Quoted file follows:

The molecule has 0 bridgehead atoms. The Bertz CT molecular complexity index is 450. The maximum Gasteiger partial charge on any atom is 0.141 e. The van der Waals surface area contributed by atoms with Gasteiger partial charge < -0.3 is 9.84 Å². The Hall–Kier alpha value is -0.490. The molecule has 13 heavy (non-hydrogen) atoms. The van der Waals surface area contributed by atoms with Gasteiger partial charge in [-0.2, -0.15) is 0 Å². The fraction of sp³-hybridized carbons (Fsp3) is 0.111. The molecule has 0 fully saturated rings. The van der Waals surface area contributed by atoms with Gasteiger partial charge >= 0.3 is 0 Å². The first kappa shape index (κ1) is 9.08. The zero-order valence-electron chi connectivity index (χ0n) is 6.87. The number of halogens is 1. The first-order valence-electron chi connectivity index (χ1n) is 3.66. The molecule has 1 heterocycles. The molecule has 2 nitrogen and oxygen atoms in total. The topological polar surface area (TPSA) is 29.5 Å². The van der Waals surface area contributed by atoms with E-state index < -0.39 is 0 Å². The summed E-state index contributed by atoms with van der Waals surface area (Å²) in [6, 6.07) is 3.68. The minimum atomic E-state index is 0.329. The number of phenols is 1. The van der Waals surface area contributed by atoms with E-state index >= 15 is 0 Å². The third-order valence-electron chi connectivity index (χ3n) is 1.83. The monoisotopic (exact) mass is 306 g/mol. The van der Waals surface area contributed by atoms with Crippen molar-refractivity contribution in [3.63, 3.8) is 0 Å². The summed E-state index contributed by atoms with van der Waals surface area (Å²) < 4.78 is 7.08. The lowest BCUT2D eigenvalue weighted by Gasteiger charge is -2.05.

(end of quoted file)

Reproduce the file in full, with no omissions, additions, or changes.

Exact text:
The molecule has 0 bridgehead atoms. The Bertz CT molecular complexity index is 450. The maximum Gasteiger partial charge on any atom is 0.141 e. The van der Waals surface area contributed by atoms with Gasteiger partial charge < -0.3 is 9.84 Å². The Hall–Kier alpha value is -0.490. The molecule has 13 heavy (non-hydrogen) atoms. The van der Waals surface area contributed by atoms with Gasteiger partial charge in [-0.2, -0.15) is 0 Å². The fraction of sp³-hybridized carbons (Fsp3) is 0.111. The molecule has 0 fully saturated rings. The van der Waals surface area contributed by atoms with Gasteiger partial charge >= 0.3 is 0 Å². The first kappa shape index (κ1) is 9.08. The zero-order valence-electron chi connectivity index (χ0n) is 6.87. The number of halogens is 1. The first-order valence-electron chi connectivity index (χ1n) is 3.66. The molecule has 1 heterocycles. The molecule has 2 nitrogen and oxygen atoms in total. The topological polar surface area (TPSA) is 29.5 Å². The van der Waals surface area contributed by atoms with E-state index < -0.39 is 0 Å². The summed E-state index contributed by atoms with van der Waals surface area (Å²) in [6, 6.07) is 3.68. The minimum atomic E-state index is 0.329. The number of phenols is 1. The van der Waals surface area contributed by atoms with E-state index >= 15 is 0 Å². The third-order valence-electron chi connectivity index (χ3n) is 1.83. The monoisotopic (exact) mass is 306 g/mol. The van der Waals surface area contributed by atoms with Crippen molar-refractivity contribution in [3.63, 3.8) is 0 Å². The summed E-state index contributed by atoms with van der Waals surface area (Å²) < 4.78 is 7.08. The lowest BCUT2D eigenvalue weighted by Gasteiger charge is -2.05.